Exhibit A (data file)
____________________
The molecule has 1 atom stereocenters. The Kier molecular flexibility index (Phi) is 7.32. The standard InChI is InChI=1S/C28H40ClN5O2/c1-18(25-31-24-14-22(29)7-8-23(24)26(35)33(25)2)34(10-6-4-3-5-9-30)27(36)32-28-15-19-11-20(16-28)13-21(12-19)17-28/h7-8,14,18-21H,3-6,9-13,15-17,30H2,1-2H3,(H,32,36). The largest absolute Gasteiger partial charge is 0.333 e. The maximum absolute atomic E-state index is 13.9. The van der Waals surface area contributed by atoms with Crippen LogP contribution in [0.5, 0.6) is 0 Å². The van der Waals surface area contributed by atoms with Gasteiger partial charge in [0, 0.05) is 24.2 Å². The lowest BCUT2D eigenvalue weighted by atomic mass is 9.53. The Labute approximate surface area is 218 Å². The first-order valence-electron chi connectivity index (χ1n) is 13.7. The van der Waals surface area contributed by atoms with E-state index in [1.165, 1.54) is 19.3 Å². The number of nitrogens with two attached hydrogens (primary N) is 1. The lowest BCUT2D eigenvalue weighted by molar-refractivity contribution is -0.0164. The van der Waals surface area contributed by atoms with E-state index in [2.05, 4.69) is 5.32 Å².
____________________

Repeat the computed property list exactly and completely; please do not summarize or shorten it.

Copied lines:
The molecule has 1 atom stereocenters. The Kier molecular flexibility index (Phi) is 7.32. The standard InChI is InChI=1S/C28H40ClN5O2/c1-18(25-31-24-14-22(29)7-8-23(24)26(35)33(25)2)34(10-6-4-3-5-9-30)27(36)32-28-15-19-11-20(16-28)13-21(12-19)17-28/h7-8,14,18-21H,3-6,9-13,15-17,30H2,1-2H3,(H,32,36). The largest absolute Gasteiger partial charge is 0.333 e. The maximum absolute atomic E-state index is 13.9. The van der Waals surface area contributed by atoms with Crippen LogP contribution in [0.5, 0.6) is 0 Å². The van der Waals surface area contributed by atoms with Gasteiger partial charge in [0, 0.05) is 24.2 Å². The lowest BCUT2D eigenvalue weighted by atomic mass is 9.53. The Labute approximate surface area is 218 Å². The first-order valence-electron chi connectivity index (χ1n) is 13.7. The van der Waals surface area contributed by atoms with E-state index in [1.165, 1.54) is 19.3 Å². The number of nitrogens with two attached hydrogens (primary N) is 1. The lowest BCUT2D eigenvalue weighted by molar-refractivity contribution is -0.0164. The van der Waals surface area contributed by atoms with E-state index in [2.05, 4.69) is 5.32 Å².